Tiny Thumb Tom

28, June 2011  |  Published : Futur en Seine 2011, Workshops  | 

Summary:

By strolling through the Web, we can see a certain number of more or less short-lived sites. The history keeps a track of them as long as they exist, and then they vanish. Tiny Thumb Tom offers a new kind of history: downloads become prints that design my stroll on the Web.

It is built in the browser and has two parts:

  • a downloading tool as simple as possible and independent from the file nature (video, text, picture or screenshot). It’s a kind of copy/paste that adapts the format (.avi, .jpeg, .mp4…). Moreover, it allows to downloads only a part of the file. Then, I’m able to watch just a excerpt of the video or to keep one person out of a picture.
  • He enable the user to watch its downloads in « lists » (and not by tags): they are attached to the motive of the download (« trip to Africa » or « searching for a flat » for example). Moreover, these items become a link to their source I can consult whenever I want.
This project has been implemented and presented from June 18th and 22nd at the espace Piazza during the DESIGN METADATA 1 & 2 conferences within the Futur en Seine Festival.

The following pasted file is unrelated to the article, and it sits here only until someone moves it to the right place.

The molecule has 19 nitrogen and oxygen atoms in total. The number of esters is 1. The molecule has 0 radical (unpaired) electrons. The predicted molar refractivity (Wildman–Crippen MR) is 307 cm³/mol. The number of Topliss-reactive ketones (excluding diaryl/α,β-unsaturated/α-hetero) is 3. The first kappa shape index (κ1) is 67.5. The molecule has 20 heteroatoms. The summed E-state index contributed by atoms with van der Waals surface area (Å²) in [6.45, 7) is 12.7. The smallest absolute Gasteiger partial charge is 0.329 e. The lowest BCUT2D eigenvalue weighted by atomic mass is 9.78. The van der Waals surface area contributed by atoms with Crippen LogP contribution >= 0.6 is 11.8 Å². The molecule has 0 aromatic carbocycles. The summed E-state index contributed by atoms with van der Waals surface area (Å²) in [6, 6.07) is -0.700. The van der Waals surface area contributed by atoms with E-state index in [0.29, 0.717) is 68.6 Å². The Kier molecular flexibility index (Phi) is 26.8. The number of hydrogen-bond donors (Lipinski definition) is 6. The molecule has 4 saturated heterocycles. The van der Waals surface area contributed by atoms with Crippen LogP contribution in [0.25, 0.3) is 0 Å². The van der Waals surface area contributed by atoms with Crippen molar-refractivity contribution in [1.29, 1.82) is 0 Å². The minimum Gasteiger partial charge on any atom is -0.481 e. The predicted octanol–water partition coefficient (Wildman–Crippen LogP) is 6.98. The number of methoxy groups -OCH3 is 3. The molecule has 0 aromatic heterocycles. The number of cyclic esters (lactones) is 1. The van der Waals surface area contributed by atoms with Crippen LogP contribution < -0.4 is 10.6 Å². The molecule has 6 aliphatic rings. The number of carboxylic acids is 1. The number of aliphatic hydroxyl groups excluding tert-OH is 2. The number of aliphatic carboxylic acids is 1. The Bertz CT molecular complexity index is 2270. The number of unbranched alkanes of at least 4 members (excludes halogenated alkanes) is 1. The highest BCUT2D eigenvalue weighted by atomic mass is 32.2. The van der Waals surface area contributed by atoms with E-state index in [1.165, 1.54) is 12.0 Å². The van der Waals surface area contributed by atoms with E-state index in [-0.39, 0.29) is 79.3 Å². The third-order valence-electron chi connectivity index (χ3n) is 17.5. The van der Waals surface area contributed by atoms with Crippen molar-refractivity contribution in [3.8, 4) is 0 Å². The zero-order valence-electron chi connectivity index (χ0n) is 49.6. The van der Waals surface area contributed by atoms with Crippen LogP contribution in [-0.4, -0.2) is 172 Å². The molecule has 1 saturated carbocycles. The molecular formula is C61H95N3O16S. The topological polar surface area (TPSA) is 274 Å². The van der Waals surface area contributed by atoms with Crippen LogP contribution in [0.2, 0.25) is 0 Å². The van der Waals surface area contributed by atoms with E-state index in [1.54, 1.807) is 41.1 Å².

Description.
Strolling through the Web is also getting access to a lot of content. It is sometimes downloadable, easily or not. Thus copy/paste a text is very easy, but rip a video from Youtube is more complex. Sometimes, the record of data is the first reason why we browse: find a picture, a text and download it… These are tangible elements a track of which is kept in memory by our computer and are thus less short-lived than a mere page. Why couldn’t downloads design web-browsing?
In a way, this project imagines every content as a little stone I’ve sowed along my browsing. Unlike websites, they don’t move with time. When I watch it again, not only I see what interested me at the time I downloaded it, but also the course I followed back then, and the pages I visited if they still exist.
Designed and carried out during the Studio Expérimental IRI – ENSCI 2011 by Elsa Tarrago.
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